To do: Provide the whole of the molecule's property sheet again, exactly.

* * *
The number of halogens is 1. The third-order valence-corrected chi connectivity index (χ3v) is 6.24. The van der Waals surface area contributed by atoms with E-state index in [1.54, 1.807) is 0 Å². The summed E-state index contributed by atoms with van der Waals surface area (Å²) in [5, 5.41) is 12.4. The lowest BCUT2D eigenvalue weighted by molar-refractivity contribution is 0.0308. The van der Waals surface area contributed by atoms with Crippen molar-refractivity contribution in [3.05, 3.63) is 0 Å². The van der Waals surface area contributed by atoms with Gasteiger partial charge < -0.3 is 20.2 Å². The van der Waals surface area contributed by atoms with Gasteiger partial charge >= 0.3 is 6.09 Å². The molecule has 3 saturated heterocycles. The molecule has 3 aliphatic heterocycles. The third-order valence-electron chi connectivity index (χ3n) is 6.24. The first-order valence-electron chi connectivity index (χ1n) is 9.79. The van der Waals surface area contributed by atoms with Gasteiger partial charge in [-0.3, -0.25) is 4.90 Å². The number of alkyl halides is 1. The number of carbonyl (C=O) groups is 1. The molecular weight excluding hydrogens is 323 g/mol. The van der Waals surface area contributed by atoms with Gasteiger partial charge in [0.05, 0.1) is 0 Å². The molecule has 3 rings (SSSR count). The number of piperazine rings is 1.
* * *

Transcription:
The number of halogens is 1. The third-order valence-corrected chi connectivity index (χ3v) is 6.24. The van der Waals surface area contributed by atoms with E-state index in [1.54, 1.807) is 0 Å². The summed E-state index contributed by atoms with van der Waals surface area (Å²) in [5, 5.41) is 12.4. The lowest BCUT2D eigenvalue weighted by molar-refractivity contribution is 0.0308. The van der Waals surface area contributed by atoms with Crippen molar-refractivity contribution in [3.05, 3.63) is 0 Å². The van der Waals surface area contributed by atoms with Gasteiger partial charge < -0.3 is 20.2 Å². The van der Waals surface area contributed by atoms with Gasteiger partial charge >= 0.3 is 6.09 Å². The molecule has 3 saturated heterocycles. The molecule has 3 aliphatic heterocycles. The third-order valence-electron chi connectivity index (χ3n) is 6.24. The first-order valence-electron chi connectivity index (χ1n) is 9.79. The van der Waals surface area contributed by atoms with Gasteiger partial charge in [-0.3, -0.25) is 4.90 Å². The number of alkyl halides is 1. The number of carbonyl (C=O) groups is 1. The molecular weight excluding hydrogens is 323 g/mol. The van der Waals surface area contributed by atoms with Gasteiger partial charge in [0.05, 0.1) is 0 Å². The molecule has 3 rings (SSSR count). The number of piperazine rings is 1.